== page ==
Physical restraints are found in many nursing homes in Alabama. There are certain times when restraints are used for the safety of the patient and the staff. However, there is an increasing concern about restraints being used too often, making it an unethical practice leading to a form of abuse.
A physical restraint is a device which prevents the resident from accessing their own body and surroundings. The types of restraints used by nursing homes may include:
- Soft ties
- Hand mitts
- Specialized chairs
- Lap cushions
- Lap trays or tables
Restraints are only supposed to be used in extreme cases, such as if the resident is a threat to him/herself or another patient.
When is physical restraint prohibited?
Nursing home staff is not permitted to physically restrain a resident for any of the following reasons:
- To have control over the resident
- To discipline or punish the resident
- To substitute as treatment for the resident
- To make caring for the resident more convenient for the staff member
The ethical dilemma of nursing home restraints
The question of whether or not restraints should be used in nursing homes now centers around ethics. Many argue that restraints are needed to keep patients safe from themselves and to prevent injuries to staff members.
However, research has shown that restraints do not reduce the risk of residents suffering injuries. In fact, restraints lead to increased physical and emotional injuries. Nursing home residents who are restrained are more at risk of suffering infections, bedsores, and strangulation. The longer a resident is restrained, the likelier it is that he or she suffers malnutrition, loss of bone mass, loss of muscle tone, constipation, incontinence, and issues with mobility.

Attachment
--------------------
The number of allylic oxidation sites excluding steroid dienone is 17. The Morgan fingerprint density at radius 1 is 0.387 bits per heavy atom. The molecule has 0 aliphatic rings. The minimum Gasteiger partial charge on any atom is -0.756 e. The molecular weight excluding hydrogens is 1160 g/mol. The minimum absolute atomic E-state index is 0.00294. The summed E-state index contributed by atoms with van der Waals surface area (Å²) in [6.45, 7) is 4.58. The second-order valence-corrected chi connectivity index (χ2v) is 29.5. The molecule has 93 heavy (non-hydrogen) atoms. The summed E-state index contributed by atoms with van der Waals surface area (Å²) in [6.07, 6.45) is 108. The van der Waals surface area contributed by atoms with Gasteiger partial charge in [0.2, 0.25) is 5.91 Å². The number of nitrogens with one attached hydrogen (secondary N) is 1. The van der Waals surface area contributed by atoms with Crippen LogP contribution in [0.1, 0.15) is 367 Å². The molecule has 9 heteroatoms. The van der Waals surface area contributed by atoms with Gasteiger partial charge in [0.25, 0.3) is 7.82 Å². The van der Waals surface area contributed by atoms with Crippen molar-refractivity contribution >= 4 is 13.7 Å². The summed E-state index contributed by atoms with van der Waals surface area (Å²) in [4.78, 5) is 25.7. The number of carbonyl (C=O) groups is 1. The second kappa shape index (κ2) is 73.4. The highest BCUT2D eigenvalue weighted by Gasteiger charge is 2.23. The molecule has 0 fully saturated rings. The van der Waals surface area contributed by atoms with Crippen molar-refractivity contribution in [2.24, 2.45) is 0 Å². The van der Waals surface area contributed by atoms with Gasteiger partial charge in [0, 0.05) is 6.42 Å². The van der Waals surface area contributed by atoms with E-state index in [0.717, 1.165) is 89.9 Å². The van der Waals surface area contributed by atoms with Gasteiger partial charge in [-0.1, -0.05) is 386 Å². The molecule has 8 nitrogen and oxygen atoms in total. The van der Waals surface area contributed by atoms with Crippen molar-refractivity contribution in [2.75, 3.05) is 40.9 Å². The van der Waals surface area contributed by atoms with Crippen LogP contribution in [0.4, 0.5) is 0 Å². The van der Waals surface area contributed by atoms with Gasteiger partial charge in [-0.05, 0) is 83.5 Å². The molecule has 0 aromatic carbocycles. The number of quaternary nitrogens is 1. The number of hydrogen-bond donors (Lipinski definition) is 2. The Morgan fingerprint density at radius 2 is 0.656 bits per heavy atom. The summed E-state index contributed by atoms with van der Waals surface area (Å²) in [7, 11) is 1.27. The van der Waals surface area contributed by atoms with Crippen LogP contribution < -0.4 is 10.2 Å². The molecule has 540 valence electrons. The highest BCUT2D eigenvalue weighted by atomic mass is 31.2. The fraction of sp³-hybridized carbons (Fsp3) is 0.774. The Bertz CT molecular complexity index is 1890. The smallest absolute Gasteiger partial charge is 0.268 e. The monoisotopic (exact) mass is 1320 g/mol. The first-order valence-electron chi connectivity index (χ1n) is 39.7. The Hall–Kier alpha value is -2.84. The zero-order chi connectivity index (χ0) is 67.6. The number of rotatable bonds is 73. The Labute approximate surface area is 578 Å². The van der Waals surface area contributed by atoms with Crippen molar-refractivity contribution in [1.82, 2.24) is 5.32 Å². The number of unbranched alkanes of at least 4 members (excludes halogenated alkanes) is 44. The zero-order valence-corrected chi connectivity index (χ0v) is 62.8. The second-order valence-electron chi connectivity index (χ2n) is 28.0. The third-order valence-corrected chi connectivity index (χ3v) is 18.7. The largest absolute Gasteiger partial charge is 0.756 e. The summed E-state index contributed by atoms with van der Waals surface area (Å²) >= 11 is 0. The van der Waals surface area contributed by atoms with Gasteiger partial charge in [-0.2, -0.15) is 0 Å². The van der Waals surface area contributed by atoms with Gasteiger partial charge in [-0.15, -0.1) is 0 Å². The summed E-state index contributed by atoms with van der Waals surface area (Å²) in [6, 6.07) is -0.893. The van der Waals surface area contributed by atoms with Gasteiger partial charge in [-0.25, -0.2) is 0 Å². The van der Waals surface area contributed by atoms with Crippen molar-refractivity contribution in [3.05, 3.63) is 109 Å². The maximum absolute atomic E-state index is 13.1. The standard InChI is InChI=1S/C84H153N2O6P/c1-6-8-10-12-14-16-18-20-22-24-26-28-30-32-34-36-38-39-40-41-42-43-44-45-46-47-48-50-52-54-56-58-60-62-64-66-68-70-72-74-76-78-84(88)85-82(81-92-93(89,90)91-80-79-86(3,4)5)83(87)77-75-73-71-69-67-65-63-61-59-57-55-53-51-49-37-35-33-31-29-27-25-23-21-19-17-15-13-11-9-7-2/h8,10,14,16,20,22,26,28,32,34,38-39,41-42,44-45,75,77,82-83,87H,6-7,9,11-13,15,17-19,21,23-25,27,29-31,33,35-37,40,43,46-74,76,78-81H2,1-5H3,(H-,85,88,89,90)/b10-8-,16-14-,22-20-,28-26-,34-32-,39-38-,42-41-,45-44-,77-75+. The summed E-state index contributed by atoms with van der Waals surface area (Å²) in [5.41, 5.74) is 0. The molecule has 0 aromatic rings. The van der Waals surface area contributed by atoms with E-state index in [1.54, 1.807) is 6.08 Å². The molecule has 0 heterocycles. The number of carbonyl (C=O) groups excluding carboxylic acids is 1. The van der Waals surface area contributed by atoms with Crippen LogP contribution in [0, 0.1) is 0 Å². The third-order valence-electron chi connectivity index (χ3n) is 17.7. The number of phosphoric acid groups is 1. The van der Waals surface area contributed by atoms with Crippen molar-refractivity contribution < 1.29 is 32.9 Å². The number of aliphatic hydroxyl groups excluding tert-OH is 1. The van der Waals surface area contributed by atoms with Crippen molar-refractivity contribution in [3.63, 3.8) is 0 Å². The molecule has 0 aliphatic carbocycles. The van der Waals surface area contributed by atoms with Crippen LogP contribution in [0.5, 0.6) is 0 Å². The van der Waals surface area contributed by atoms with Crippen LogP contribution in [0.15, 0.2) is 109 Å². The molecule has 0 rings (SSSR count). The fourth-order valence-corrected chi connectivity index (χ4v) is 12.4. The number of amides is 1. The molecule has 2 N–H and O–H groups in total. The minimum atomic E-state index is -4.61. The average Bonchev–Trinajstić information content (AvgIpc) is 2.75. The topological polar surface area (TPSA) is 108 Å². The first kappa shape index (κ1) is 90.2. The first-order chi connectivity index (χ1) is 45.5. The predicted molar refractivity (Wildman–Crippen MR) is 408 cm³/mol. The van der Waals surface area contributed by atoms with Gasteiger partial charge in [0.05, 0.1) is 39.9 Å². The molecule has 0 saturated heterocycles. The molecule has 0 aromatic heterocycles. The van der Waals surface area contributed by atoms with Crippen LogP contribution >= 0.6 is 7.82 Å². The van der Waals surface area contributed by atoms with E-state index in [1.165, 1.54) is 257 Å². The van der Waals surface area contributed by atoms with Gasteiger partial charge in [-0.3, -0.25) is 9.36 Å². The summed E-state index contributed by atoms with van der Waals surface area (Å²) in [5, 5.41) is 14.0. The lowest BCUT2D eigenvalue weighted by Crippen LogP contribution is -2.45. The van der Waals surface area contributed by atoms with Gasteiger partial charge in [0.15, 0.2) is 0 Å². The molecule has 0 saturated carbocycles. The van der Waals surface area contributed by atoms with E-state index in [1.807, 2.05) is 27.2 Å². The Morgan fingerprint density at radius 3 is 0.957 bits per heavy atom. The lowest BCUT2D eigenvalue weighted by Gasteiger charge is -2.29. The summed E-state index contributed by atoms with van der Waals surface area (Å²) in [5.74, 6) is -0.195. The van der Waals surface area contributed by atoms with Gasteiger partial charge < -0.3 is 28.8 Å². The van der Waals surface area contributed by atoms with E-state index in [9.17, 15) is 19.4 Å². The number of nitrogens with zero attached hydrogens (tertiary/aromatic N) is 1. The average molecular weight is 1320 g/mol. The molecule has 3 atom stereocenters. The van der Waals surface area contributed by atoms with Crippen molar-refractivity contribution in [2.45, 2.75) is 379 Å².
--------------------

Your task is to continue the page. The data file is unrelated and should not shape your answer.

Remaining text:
Informed consent is a must
Nursing home staff cannot use restraints without consent. The staff must tell the resident that restraints are going to be used, the reason why, the benefits of the restraints, and the possible risks associated with them. If the patient does not consent, the restraints cannot be used. If the patient is not of sound mind to consent, the staff must present its case to a competent family member for consent.
However, these rules do not apply in emergency situations. And many nursing homes act as though every situation is an emergency situation. They resort to restraining patients physically (and often chemically) to keep them still and compliant. When they do, it is an act of abuse.
The Alabama nursing home abuse lawyers of Mezrano Law Firm know how difficult it is to make the decision to move a loved one into a nursing home. Doing so and then finding out your loved one has been abused is heartbreaking. We will always fight for your loved one’s rights. Call us today at 205-206-6300 or complete a contact form online to schedule a free case evaluation. We operate offices in Birmingham, Tuscaloosa, Mobile, Montgomery, Florence, and Gadsden to better serve clients throughout Alabama.